Last Thursday night I was waiting at a bus stop in Givat Shaul, practicing the leyning that I had xeroxed onto a few folded sheets of paper. Moses was late in coming down the mountain, and the bus was late in coming to our part of Jerusalem, so I went ahead with the golden calf. Although I was chanting very quietly, almost inaudibly, I nevertheless managed to arouse the attention of the two Haredi young men who were waiting with me on the street corner. “Listen to her,” one of them said to the other in Hebrew. “I have heard there are girls who do that! Weird, weird. Can you believe it?” I lowered my voice even more, conscious that once again I had become a Curiosity (not to mention a girl!).
I am aware, though, that it is not just among Haredi men that I am regarded as “weird” for my dedication to reading Torah. Anyone who has ever lived with me (including my Catholic college roommate, who knew how to leyn herself after four years of sharing a suite) has inevitably asked me, at some point or another, “Why do you do that? Why spend so much time going over the same thing again and again? What’s the point?” And yet for me, I cannot imagine a life without reading Torah. If not for leyning, as I see it, what would be the point?
Reading Torah, for one thing, is a way of structuring my life so that I am always attuned to the rhythm of the Torah reading cycle, in the same way that davening keeps us attuned to the cycle of light and darkness. V’higita bo yomam valayla, Joshua charges the people (Joshua 1:8) – you should recite Torah day and night. When I practice a little bit of Torah reading each day, I ensure that the words of Torah are always running through my mind. As a result, I find myself quoting verses that suddenly become relevant in other contexts, making jokes that invoke the parsha, and even occasionally choosing what I will eat on Shabbat based on which foods are mentioned in the coming week’s reading. This, for me, is the true way of following Rav Ami’s interpretation of Proverbs 22:18, which states that words of Torah should be “in your belly, that they be set together on your lips.” Explains Rav Ami, “When do you preserve words of Torah in your belly? Whey they are set together constantly on your lips (Eruvin 54a).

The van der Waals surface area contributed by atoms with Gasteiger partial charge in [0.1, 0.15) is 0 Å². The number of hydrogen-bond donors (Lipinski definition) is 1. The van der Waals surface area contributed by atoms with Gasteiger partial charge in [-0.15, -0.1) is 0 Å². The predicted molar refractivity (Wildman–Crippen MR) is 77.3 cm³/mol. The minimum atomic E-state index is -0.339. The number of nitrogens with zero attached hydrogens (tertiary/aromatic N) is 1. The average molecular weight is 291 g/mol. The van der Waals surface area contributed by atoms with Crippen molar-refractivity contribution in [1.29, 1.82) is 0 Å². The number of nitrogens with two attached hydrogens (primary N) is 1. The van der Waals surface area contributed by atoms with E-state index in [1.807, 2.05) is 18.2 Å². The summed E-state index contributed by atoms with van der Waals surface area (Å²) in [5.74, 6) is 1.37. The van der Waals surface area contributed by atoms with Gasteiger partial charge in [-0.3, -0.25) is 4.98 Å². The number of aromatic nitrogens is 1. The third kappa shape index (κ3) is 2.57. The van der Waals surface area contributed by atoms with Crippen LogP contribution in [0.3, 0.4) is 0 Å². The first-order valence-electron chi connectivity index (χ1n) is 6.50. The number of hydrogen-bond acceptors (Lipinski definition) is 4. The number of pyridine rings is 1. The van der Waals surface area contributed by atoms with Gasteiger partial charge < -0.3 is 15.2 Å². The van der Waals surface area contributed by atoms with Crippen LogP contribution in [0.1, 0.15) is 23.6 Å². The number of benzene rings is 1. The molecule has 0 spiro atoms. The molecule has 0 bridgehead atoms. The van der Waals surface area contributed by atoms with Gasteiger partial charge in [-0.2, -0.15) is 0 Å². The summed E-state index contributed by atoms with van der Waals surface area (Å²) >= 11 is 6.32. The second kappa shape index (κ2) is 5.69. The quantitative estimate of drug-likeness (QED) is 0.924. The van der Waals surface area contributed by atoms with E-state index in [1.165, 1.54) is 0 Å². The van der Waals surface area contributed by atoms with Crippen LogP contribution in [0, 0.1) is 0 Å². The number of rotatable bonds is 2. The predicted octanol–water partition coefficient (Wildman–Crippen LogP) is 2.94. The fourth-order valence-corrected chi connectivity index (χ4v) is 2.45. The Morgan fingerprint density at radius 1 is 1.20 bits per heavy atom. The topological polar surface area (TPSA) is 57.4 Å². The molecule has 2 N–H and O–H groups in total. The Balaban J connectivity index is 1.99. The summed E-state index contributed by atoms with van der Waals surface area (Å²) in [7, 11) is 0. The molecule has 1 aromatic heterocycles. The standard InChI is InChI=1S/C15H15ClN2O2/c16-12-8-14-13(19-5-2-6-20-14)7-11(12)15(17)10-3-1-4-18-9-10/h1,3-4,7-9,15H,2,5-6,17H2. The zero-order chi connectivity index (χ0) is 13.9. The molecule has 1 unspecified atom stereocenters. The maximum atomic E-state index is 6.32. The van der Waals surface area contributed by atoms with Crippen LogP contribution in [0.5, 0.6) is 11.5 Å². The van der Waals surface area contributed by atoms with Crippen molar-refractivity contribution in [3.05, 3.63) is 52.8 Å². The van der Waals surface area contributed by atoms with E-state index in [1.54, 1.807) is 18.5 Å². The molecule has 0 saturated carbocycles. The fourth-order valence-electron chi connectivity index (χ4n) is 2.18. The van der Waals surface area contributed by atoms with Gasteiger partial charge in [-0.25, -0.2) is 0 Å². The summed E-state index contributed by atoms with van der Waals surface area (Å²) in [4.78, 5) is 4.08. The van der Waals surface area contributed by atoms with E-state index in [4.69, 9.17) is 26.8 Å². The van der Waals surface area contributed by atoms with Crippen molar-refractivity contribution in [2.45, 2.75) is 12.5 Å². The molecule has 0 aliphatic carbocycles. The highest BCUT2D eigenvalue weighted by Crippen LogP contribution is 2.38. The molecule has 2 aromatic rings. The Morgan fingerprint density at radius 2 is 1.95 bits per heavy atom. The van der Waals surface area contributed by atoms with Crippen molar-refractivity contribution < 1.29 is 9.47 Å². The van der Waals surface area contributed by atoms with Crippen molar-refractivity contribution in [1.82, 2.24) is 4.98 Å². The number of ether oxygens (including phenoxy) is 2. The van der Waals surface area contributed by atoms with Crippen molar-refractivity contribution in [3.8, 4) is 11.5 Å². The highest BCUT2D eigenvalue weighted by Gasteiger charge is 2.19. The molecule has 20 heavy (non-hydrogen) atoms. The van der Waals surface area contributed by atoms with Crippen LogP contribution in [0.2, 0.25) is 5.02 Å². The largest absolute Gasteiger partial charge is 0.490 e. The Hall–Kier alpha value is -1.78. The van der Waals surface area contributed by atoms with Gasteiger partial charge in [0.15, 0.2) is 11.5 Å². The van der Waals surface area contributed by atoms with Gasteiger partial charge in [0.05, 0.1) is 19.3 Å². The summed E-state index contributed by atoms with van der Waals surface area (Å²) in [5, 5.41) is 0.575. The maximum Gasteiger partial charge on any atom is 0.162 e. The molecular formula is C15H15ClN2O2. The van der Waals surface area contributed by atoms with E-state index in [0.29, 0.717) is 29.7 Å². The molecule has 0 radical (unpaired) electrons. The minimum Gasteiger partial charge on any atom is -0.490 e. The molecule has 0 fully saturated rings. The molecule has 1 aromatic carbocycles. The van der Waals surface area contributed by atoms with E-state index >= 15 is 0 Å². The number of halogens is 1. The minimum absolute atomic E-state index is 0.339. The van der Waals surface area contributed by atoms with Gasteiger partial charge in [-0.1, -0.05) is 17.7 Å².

I do believe that it is by leyning that Torah is best remembered. Only when you learn Torah along with the cantillations do you ensure that you never accidentally omit a word or change around vowels or stresses when reading. No one who has leyned the first aliyah of Trumah would ever say “v’aSU li mikdash” (or at least I should hope not). By setting Torah to music, Torah develops a rhythm and a life-force of its own, infused with human breath. The words come to life off the page, as if the letters of the scroll have suddenly arisen from their fixed places and begun to dance, gaily waving their crowns. This is how I feel sometimes when I am leyning an aliyah that I have truly mastered. (Note: This happens very rarely; I am no grandmaster, though I am related to a few of them!) I feel like I am not leyning the Torah, but that the Torah is leyning me, carrying me aloft on its eagle wings. I think of this as a “leyner’s high,” similar to a “runner’s high.” After a few verses of leyning an aliyah well, I begin to feel like I am flying, carried forwards by the words that are singing out from me in full-throated ease. (Aye, Keats. It was the nightingale, and not the eagle!)
Leyning Torah is also a hobby that fits quite well into my life. I learn not from a Tikun but from xeroxes. These xeroxes are mostly courtesy of Random House, where my like-mindedly frum colleague and I used to share a Tikun Simanim, stored on the shelf between our cubicles. Each week we’d go together to the xerox machine and photocopy our respective aliyot. There was no Genizah, so I saved all of those pages. I went on to bring them with me to Israel, where a very organized friend encouraged me to sort them into color-coded vinyl sleeves by parsha, arranged in two great looseleaf binders. Each week I pick out the pages for that particular parsha and carry them with me wherever I go. Since I tend to live like a turtle, carrying much of my life in the heavy L.L. Bean backpack that I have owned since high school, I’m grateful not to have to shoulder the extra weight. In addition, I’ve discovered that xeroxed leyning is the perfect reading material to bring to a party, where entering with a book may be taboo. But who would notice a couple of folded sheets of paper in my back pocket? And who would notice if I slip off to the corner for a few minutes to practice, reveling in whatever it is I am leyning?